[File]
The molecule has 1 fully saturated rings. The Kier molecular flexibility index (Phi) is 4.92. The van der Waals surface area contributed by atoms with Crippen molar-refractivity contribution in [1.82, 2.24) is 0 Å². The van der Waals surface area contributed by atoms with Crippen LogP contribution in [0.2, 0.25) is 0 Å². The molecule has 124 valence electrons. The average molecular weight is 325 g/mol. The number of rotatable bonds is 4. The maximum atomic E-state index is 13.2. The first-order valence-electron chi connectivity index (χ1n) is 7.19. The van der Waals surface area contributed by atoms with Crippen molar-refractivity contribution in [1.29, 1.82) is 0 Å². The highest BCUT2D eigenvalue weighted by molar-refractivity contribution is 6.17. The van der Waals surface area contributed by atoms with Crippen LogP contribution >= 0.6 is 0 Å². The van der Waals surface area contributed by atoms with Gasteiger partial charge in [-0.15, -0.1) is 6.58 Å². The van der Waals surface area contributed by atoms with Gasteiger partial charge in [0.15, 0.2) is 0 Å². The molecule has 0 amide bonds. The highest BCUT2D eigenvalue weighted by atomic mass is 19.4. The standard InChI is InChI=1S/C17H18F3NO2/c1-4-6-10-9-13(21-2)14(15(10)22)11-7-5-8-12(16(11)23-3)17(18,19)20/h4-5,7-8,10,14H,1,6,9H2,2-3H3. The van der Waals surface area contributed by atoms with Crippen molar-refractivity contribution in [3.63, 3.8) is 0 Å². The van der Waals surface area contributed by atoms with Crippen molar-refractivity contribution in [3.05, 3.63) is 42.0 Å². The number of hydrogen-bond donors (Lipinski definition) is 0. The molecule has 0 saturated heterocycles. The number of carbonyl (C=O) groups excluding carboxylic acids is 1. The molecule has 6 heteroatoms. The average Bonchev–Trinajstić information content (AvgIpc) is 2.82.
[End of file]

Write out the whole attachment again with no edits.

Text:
The molecule has 1 fully saturated rings. The Kier molecular flexibility index (Phi) is 4.92. The van der Waals surface area contributed by atoms with Crippen molar-refractivity contribution in [1.82, 2.24) is 0 Å². The van der Waals surface area contributed by atoms with Crippen LogP contribution in [0.2, 0.25) is 0 Å². The molecule has 124 valence electrons. The average molecular weight is 325 g/mol. The number of rotatable bonds is 4. The maximum atomic E-state index is 13.2. The first-order valence-electron chi connectivity index (χ1n) is 7.19. The van der Waals surface area contributed by atoms with Crippen molar-refractivity contribution in [1.29, 1.82) is 0 Å². The highest BCUT2D eigenvalue weighted by molar-refractivity contribution is 6.17. The van der Waals surface area contributed by atoms with Crippen LogP contribution >= 0.6 is 0 Å². The van der Waals surface area contributed by atoms with Gasteiger partial charge in [-0.15, -0.1) is 6.58 Å². The van der Waals surface area contributed by atoms with Gasteiger partial charge in [0.15, 0.2) is 0 Å². The molecule has 0 amide bonds. The highest BCUT2D eigenvalue weighted by atomic mass is 19.4. The standard InChI is InChI=1S/C17H18F3NO2/c1-4-6-10-9-13(21-2)14(15(10)22)11-7-5-8-12(16(11)23-3)17(18,19)20/h4-5,7-8,10,14H,1,6,9H2,2-3H3. The van der Waals surface area contributed by atoms with Crippen molar-refractivity contribution in [3.63, 3.8) is 0 Å². The van der Waals surface area contributed by atoms with Crippen molar-refractivity contribution in [3.05, 3.63) is 42.0 Å². The number of hydrogen-bond donors (Lipinski definition) is 0. The molecule has 0 saturated heterocycles. The number of carbonyl (C=O) groups excluding carboxylic acids is 1. The molecule has 6 heteroatoms. The average Bonchev–Trinajstić information content (AvgIpc) is 2.82.